Decent feature set
Will still overclock
Few I/O options
Why you can trust TechRadar We spend hours testing every product or service we review, so you can be sure you’re buying the best. Find out more about how we test.
The Z68 platform has seen a lot of love from Gigabyte since it came about, and the Z68AP-D3 has to be one of the cheapest Z68 boards we've ever seen. But does that also mean it's one of the weakest?
Since the farce that accompanied the launch and subsequent silicon failure of the initial P67 platform, Gigabyte effectively ditched that chipset in favour of the Z68. When it made the announcement it would only be releasing a handful of P67 boards and focusing on the Z68 platform we thought maybe the low-end might suffer.
Gigabyte explained to us though that the cost difference between creating a P67 or Z68 board were negligible. With such budget Z68 boards arriving, like this one, that strategy looks to be working.
There's little missing from this budget board, but it still comes with Z68 specifics such as the Lucid Virtu and Smart Response Technology (SRT), as well as onboard video outputs.
This isn't the cheapest Z68 motherboard that Gigabyte has created, there are other boards out for just over £70, but the Z68AP-D3 doesn't skimp on the features that make the Z68 chipset attractive.
It comes with a single onboard HDMI port, but that does mean it can be used without needing to plug in a discrete GPU. And that makes it pretty much ideal for the market this board seems to be aimed at.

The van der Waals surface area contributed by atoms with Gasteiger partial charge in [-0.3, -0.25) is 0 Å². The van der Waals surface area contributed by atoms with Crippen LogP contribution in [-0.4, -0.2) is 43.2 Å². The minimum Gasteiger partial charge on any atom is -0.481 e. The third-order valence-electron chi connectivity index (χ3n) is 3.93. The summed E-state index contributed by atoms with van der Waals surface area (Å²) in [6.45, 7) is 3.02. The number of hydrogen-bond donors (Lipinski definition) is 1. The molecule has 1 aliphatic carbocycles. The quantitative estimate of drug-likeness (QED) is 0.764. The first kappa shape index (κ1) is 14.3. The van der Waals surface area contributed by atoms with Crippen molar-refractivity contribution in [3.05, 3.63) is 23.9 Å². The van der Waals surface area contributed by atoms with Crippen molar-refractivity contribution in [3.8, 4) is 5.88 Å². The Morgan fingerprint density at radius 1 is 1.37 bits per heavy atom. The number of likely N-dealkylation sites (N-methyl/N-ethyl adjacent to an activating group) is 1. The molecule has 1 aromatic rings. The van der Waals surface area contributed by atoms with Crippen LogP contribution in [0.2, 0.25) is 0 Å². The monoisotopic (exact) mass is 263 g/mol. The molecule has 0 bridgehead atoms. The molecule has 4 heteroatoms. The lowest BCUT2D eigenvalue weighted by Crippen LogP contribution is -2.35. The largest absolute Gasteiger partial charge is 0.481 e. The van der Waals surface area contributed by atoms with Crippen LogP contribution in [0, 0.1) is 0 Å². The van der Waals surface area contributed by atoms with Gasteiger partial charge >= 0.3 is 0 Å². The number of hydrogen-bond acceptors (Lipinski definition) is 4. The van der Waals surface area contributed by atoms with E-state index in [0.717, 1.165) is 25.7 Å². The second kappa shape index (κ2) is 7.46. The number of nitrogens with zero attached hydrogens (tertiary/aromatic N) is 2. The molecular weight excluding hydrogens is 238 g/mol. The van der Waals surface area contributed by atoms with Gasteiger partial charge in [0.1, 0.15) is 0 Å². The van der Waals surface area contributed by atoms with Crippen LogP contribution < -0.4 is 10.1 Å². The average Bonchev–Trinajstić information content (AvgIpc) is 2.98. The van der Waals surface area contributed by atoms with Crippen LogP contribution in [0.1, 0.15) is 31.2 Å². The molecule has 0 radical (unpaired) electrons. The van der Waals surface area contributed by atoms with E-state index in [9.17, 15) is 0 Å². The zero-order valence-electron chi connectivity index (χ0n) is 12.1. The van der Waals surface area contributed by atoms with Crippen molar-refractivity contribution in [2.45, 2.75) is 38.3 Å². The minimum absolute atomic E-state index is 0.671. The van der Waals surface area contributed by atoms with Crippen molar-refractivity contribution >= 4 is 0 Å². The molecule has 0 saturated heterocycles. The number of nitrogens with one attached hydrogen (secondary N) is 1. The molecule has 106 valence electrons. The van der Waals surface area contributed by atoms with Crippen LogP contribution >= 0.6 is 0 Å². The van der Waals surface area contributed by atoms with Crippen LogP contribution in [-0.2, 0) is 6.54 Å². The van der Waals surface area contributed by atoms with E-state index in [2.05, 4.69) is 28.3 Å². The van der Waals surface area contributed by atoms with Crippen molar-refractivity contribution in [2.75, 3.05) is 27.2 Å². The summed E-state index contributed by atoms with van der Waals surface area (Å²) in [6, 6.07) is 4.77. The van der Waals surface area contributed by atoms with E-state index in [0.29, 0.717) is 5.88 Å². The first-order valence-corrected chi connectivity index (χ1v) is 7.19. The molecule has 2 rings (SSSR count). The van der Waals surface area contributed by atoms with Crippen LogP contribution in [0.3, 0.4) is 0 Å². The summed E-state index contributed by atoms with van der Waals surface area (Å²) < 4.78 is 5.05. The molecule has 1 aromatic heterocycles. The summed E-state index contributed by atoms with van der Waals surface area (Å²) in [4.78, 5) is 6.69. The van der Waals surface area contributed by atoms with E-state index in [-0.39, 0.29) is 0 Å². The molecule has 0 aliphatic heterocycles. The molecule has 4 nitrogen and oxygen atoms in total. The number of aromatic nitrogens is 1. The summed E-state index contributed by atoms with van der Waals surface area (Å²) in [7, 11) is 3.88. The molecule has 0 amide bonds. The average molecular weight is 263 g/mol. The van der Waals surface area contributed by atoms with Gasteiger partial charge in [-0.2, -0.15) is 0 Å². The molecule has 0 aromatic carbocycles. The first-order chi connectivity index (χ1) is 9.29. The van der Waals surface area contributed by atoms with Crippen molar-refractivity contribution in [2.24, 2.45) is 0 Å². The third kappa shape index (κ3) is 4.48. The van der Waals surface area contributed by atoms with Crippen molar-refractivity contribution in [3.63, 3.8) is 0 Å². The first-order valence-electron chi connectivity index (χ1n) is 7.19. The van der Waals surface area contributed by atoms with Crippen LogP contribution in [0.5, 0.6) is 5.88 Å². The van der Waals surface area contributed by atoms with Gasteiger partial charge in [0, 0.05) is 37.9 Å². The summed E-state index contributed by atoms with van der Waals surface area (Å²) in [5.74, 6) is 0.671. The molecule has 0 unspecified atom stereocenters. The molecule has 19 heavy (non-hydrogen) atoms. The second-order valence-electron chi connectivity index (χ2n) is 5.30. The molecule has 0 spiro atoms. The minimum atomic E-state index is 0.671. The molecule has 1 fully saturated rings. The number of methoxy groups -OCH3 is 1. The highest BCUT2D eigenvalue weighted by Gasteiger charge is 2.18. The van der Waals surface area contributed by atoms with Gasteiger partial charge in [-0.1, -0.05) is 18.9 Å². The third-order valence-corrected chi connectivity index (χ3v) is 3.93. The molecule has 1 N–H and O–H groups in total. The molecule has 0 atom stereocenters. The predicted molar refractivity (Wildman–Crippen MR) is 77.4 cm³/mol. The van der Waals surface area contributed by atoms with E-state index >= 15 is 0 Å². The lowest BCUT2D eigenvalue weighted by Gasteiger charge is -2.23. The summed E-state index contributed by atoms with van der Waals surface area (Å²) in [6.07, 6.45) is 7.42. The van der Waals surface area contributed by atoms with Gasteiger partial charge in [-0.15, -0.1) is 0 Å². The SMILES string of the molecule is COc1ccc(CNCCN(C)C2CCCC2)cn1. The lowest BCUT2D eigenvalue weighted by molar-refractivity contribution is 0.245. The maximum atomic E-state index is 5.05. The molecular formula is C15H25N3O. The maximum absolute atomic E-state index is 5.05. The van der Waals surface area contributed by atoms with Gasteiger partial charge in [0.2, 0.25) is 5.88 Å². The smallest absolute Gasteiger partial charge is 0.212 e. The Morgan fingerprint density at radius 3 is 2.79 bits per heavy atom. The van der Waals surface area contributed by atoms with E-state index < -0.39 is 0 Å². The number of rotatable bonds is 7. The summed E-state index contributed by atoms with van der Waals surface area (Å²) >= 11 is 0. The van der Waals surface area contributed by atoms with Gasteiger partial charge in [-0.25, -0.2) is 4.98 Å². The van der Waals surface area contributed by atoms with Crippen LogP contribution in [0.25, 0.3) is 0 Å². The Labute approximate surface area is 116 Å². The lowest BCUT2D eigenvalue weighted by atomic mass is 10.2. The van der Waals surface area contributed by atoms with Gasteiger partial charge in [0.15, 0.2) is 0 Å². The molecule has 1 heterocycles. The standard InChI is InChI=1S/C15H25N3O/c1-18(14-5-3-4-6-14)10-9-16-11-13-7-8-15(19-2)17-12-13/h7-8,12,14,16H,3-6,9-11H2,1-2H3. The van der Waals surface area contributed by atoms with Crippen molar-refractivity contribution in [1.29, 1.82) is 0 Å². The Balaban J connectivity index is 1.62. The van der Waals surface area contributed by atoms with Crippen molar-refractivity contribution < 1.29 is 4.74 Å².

The Z68AP-D3 actually looks like it may be targeting the small business market not the budget gamer. I say that because of the Trusted Platform Module (TPM) that caters for the security-conscious network admins, but also because of the reappearance of parallel and serial ports. In the home those legacy connectors aren't much use, but in a small business/home office environment they're more relevant.
Still, us gamers can still pick it up as a bargain Z68 as the basis of a good value Sandy Bridge machine. Compared with something like the Asus P8Z68-V Pro the Gigabyte board represents a significant saving; you're shaving £60 off the mobo cost.
So what are you missing out on by opting for this bargain?
No corners cut?
Well, the big thing is the overclocking potential of the top-end Sandy Bridge CPUs. With the more expensive Asus board you can hit 4.9GHz by simply upping the multiplier.
On the Gigabyte Z68AP-D3 you're still able to clock up an extra 1GHz and top out at 4.4GHz, which should be enough for most bargain hunters. You also get the onboard mSATA connection. Compared with the Z68XP-UD3-iSSD you don't get to populate the slot with a teeny 20GB SSD out of the box, but you can pick one up later and take advantage of the Z68 chipset's SRT.
CPU rendering performance
Cinebench R11.5: Index: Higher is better
Gigabyte Z68AP-D3: 6.93
ASRock Z68 Pro 3: 6.70
Asus P8Z68-V Pro: 6.99
CPU gaming performance
Shogun 2: Frames per second: Higher is better
Gigabyte Z68AP-D3: 26
ASRock Z68 Pro 3: 25
Asus P8Z68-V Pro: 27
Just Cause 2: Frames per second: Higher is better
Gigabyte Z68AP-D3: 41
ASRock Z68 PRO 3: 42
Asus P8Z68-V PRO: 42
And thanks to Gigabyte's setup you don't need to reinstall everything before enabling that tech, which means picking up a small SSD later on gives you a nice upgrade path too.
If you're looking to build a budget Sandy Bridge machine the Gigabyte Z68AP-D3 will give you relevant performance compared with pricier boards and allow you to spend more in other areas of your build.
Follow TechRadar Reviews on Twitter: http://twitter.com/techradarreview